Revised edition: Previously published as We Are One, this edition of I Am You includes editorial revisions.
Ngomane, Mungi. Everyday Ubuntu: Living Better Together, the African Way (Harper, 2020). Foreword by Archbishop Desmond Tutu.
Mungi Ngomane, granddaughter of Nobel Peace Prize–winner Archbishop Desmond Tutu, offers an introduction to ubuntu, the Southern African philosophy that celebrates the universal human bond in this beautiful definitive guide, illustrated with full-color photos and filled with lessons on how to live harmoniously with all people.
“This book will open your eyes, mind and heart to a way of being in the world that will make our world a better and more caring one.—Archbishop Desmond Tutu Ubuntu is a Xhosa word originating from a South African philosophy that encapsulates all our aspirations about how to live life well, together. It is the belief in a universal human bond: I am only because you are. And it means that if you are able to see everyone as fully human, connected to you by their humanity, you will never be able to treat others as disposable or without worth. By embracing the philosophy of ubuntu and living it out in daily life it’s possible to overcome division and be stronger together in a world where the wise build bridges, not walls.
These 14 lessons from the Rainbow Nation are an essential toolkit to helping us all to live better, together. In stories that recognize our common humanity, our connectedness and interdependence, Everyday Ubuntu helps to make sense of the world and our place in it. Exploring ideas of kindness and forgiveness, tolerance and the power of listening, it shows how we can all benefit from embracing others. Including practical applications and mindful exercises, it is an inspirational guide to a more fulfilling life as part of the large family to which we all belong.
Nnodim, Paul and Austin Okigbo. Ubuntu: A Comparative Study of an African Concept of Justice (Leuvwn University Press, 2024).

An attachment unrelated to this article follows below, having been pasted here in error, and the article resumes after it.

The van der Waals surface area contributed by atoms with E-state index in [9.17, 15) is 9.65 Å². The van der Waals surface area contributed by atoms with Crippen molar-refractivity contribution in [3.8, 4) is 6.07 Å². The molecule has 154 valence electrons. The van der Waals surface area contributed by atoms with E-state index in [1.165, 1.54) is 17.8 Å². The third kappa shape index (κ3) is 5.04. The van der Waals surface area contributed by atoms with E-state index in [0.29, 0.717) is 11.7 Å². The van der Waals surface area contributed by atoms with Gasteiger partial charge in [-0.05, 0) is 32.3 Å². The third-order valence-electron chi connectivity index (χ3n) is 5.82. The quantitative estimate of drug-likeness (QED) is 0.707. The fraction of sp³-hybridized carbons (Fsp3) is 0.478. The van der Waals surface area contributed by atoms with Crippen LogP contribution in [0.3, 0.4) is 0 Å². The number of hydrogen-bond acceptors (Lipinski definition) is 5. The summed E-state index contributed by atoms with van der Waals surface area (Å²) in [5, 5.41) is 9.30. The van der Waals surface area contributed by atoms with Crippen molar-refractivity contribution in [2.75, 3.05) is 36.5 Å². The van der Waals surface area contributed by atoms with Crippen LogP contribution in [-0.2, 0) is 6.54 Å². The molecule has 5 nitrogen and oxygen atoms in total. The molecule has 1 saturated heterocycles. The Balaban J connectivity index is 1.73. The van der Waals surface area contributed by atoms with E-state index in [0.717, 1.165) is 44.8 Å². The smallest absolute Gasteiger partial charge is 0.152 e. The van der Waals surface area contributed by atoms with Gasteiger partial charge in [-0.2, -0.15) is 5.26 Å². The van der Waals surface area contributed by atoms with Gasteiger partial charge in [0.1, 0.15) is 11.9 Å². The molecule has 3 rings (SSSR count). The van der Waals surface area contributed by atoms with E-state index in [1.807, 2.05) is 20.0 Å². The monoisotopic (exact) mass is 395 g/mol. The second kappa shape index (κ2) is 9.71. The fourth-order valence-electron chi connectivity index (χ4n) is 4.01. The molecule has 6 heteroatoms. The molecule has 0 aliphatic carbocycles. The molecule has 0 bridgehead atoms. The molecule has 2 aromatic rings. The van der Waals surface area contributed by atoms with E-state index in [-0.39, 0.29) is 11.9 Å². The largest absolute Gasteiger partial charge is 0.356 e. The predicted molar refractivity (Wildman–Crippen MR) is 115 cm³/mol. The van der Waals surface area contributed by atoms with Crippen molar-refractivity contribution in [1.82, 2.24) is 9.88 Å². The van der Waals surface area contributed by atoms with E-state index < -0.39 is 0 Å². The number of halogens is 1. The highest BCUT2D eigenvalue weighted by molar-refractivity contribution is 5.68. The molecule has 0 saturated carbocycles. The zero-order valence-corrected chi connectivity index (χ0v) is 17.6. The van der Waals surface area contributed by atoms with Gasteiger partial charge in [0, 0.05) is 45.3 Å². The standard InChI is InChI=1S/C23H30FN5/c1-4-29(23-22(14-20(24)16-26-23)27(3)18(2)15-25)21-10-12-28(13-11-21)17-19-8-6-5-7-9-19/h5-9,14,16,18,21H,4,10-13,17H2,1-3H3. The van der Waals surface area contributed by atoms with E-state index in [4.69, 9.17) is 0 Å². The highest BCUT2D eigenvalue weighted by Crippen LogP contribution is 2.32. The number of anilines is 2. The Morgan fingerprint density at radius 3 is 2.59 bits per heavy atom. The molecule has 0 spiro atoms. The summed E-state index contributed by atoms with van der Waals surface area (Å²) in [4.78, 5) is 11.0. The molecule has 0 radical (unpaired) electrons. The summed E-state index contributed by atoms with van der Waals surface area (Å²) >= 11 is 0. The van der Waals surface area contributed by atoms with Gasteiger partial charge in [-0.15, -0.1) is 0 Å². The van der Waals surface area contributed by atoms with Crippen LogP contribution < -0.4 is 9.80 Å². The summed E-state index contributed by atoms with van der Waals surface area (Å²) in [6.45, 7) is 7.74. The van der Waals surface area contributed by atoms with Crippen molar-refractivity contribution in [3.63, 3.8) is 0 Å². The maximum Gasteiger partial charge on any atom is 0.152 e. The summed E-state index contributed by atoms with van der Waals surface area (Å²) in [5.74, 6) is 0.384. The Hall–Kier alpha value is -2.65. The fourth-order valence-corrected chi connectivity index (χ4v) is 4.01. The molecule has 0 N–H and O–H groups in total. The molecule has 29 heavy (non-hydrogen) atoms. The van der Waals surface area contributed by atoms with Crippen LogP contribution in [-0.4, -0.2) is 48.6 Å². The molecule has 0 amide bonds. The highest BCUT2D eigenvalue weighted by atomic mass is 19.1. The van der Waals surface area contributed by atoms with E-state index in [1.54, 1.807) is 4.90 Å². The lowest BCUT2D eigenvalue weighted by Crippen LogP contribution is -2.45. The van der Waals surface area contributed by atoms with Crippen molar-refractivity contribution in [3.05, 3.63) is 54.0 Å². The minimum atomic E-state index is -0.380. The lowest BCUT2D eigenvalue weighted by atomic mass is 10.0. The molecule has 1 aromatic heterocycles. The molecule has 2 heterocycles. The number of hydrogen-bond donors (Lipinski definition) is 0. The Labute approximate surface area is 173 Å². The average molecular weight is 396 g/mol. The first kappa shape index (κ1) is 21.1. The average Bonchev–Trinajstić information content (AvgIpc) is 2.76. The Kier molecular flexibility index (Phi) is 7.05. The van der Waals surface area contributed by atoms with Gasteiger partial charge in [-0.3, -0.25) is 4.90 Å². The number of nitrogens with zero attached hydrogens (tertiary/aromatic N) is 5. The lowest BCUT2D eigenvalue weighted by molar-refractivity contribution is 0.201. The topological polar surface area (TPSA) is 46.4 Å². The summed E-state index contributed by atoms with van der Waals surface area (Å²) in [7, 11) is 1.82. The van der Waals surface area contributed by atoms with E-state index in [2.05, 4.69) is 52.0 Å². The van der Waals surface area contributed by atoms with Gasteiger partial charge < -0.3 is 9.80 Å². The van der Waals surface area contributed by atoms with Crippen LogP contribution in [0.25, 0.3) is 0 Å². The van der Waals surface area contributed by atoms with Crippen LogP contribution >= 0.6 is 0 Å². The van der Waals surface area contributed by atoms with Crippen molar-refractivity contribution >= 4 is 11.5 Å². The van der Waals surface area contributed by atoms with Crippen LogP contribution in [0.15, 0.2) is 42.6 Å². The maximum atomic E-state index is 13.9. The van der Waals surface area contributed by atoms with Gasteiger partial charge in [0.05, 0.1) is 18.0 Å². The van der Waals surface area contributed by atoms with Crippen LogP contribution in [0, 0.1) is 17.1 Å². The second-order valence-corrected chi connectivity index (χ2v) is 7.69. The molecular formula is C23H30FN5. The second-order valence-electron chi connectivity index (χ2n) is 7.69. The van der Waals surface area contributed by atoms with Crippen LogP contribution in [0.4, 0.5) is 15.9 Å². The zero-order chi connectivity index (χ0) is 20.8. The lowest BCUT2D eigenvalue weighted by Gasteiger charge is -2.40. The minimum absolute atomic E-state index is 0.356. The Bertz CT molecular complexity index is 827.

Ubuntu is an African philosophical tradition that embodies the ability of one human being to empathize with another. It is the quintessence of African humanism, communalism, and belonging. As the late Archbishop Desmond Tutu anticipated, Ubuntu resonated with the moral intuition of the majority of black South Africans in the 1990s. As a result, it became the foundational ethical basis for articulating a new post-apartheid era of reconciliation and forgiveness in the face of a history marked by brutal racial violence. Yet Ubuntu, as a philosophy or ethical practice which has arguably come to represent African humanism and communalism, has not been sufficiently assimilated into contemporary philosophical scholarship.
This anthology weaves interdisciplinary perspectives into the discourse on African relational ethics in dialogue with Western normative ideals across a wide range of issues, including justice, sustainable development, musical culture, journalism, and peace. For the first time in contemporary philosophical scholarship, it describes the philosophy of Ubuntu for both African and non-African scholars. Comprehensively written, this book will appeal to a broad audience of academic and non-academic readers.
This book will be made open access within three years of publication thanks to Path to Open.
Contributors: Aboubacar Dakuyo (University of Ottawa), Brahim El Guabli (Williams College), Leyla Tavernaro-Haidarian (University of Johannesburg), Damascus Kafumbe (Middlebury College), Joseph Kunnuji (University of the Free State), David Lutz (Holy Cross College, Notre Dame), Thaddeus Metz (University of Pretoria), Emmanuel-Lugard Nduka (media practitioner), Levi U.C. Nkwocha (University of Saint Francis, Fort Wayne).